14 Authorised Justices around Malaita province have completed training that will enable them to effectively carry out their roles laid out in the Family Protection Act- to issue Interim Protection Orders for survivors of domestic violence in their communities.
The week-long training held recently (13-16 January) is the last of a series of capacity building support that has been provided throughout this project.
Studies show that up to 64% of women and girls in Solomon Islands have experienced violence at least once in their lifetime at the hands of partners or family members. Majority of Pacific Island countries have adopted legislation to address domestic violence, and providing protection orders to assist those that are affected by family violence to ensure their safety.
As part of its regional judicial strengthening programme, the Pacific Community’s (SPC) Regional Rights Resource Team (RRRT) has been working with Pacific Island governments to fully implement this legislation to ensure that it provides meaningful and effective rights and remedies for survivors of violence. This work includes the delivery of tailor-made training to justice service providers (magistrates, lawyers and police prosecutors) around the Pacific. The training is part of activities being implemented under the Access to Justice Project.
“The trainings have been useful for the Authorised Justices to have a better understanding on the nature of domestic violence and its negative impact in our communities. We also have practical learning on what we do to receive complaints and make the Interim Protection Orders. Interim Protection Orders can be issued in communities by those of us who are Authorised Justices. A survivor of domestic violence who wishes to obtain such an order needs to report the matter to us right there in our community,” explained Nelson Ne’e of Ngadefiu Village.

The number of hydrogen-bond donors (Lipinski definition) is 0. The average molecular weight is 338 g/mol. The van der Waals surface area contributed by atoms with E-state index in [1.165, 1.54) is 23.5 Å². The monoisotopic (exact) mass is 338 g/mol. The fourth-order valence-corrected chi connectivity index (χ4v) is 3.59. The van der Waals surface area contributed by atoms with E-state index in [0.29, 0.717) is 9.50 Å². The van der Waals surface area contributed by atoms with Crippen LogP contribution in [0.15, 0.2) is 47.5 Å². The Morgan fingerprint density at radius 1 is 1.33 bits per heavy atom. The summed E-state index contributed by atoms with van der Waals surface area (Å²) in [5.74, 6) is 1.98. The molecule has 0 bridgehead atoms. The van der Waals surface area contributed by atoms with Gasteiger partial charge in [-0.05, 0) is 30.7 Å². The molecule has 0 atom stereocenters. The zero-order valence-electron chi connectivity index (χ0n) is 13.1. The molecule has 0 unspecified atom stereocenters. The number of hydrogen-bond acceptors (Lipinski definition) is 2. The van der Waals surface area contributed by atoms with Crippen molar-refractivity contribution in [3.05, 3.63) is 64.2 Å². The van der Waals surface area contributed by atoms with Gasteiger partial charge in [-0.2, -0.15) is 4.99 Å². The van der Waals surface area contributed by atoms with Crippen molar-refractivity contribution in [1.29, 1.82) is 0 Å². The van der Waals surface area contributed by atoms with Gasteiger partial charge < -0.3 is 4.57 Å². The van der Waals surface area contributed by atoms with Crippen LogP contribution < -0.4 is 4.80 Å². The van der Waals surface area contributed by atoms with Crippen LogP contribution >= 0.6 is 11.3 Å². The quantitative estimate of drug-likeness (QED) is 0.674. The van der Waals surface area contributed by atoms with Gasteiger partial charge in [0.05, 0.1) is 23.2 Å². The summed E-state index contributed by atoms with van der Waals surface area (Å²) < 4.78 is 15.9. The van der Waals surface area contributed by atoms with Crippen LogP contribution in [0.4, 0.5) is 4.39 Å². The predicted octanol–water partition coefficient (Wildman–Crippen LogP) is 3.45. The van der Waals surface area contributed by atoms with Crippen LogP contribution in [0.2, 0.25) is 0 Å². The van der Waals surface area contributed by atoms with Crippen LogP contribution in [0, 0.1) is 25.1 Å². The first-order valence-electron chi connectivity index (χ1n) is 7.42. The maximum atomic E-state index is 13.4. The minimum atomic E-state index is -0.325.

Trainer and Programme Manager for the Access to Justice Project, Ms Ruby Awa explained, “the Family Protection Act is a law that sets out ways that Solomon Islanders be protected when they experience violence by members of their family. It is a practical law in that it gives powers to community Authorised Justices who are also chiefs and elders in their communities to issue orders that have the same effect as a court order. This training for the Malaita Authorised Justices contributes to ensure that justice is available and accessible for those who cannot afford to travel to Auki to the Magistrate’s Court, or to other urban centres when they need help.”
The Access to Justice Project is implemented by SPC’s RRRT. The project has supported capacity building trainings for 48 community leaders in Malaita and Guadalcanal since 2017, and 40 community facilitators who raise awareness on the negative impacts of domestic violence; the Family Protection Act; and the role of Authorised Justices in 37 communities in the two provinces. As a result of this project support 27 Interim Protection Orders have been issued in the pilot sites in Guadalcanal and Malaita provinces.
The Access to Justice Pilot Project is a three-year project, co-funded by the Australian Government under its bilateral program with the Solomon Islands and the United Nations Trust Fund to End Violence against Women. The project is being piloted in Guadalcanal and Malaita Province.
Increasing Access to Justice in the Solomon Islands
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